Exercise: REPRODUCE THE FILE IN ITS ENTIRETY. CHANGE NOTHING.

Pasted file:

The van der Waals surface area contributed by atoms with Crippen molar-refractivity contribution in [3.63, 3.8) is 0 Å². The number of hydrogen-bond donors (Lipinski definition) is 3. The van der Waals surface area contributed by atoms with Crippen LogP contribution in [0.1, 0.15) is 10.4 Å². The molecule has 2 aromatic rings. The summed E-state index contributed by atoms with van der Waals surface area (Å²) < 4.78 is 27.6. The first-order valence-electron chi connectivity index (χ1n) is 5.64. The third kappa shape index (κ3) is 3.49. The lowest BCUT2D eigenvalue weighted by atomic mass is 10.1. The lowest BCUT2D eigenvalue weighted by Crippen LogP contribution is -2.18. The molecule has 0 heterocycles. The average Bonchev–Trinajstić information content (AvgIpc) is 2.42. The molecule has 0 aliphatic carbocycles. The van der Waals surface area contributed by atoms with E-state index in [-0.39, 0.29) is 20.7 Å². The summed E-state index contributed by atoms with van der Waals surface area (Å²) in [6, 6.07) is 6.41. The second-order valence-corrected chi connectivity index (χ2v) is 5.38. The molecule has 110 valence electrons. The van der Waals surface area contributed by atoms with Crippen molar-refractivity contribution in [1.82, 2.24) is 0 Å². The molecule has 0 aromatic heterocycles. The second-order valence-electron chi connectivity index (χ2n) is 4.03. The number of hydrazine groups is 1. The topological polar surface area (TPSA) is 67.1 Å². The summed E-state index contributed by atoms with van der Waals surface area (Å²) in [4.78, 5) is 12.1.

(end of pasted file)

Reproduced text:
The van der Waals surface area contributed by atoms with Crippen molar-refractivity contribution in [3.63, 3.8) is 0 Å². The number of hydrogen-bond donors (Lipinski definition) is 3. The van der Waals surface area contributed by atoms with Crippen LogP contribution in [0.1, 0.15) is 10.4 Å². The molecule has 2 aromatic rings. The summed E-state index contributed by atoms with van der Waals surface area (Å²) < 4.78 is 27.6. The first-order valence-electron chi connectivity index (χ1n) is 5.64. The third kappa shape index (κ3) is 3.49. The lowest BCUT2D eigenvalue weighted by atomic mass is 10.1. The lowest BCUT2D eigenvalue weighted by Crippen LogP contribution is -2.18. The molecule has 0 heterocycles. The average Bonchev–Trinajstić information content (AvgIpc) is 2.42. The molecule has 0 aliphatic carbocycles. The van der Waals surface area contributed by atoms with E-state index in [-0.39, 0.29) is 20.7 Å². The summed E-state index contributed by atoms with van der Waals surface area (Å²) in [6, 6.07) is 6.41. The second-order valence-corrected chi connectivity index (χ2v) is 5.38. The molecule has 110 valence electrons. The van der Waals surface area contributed by atoms with Crippen molar-refractivity contribution in [1.82, 2.24) is 0 Å². The molecule has 0 aromatic heterocycles. The second-order valence-electron chi connectivity index (χ2n) is 4.03. The number of hydrazine groups is 1. The topological polar surface area (TPSA) is 67.1 Å². The summed E-state index contributed by atoms with van der Waals surface area (Å²) in [4.78, 5) is 12.1.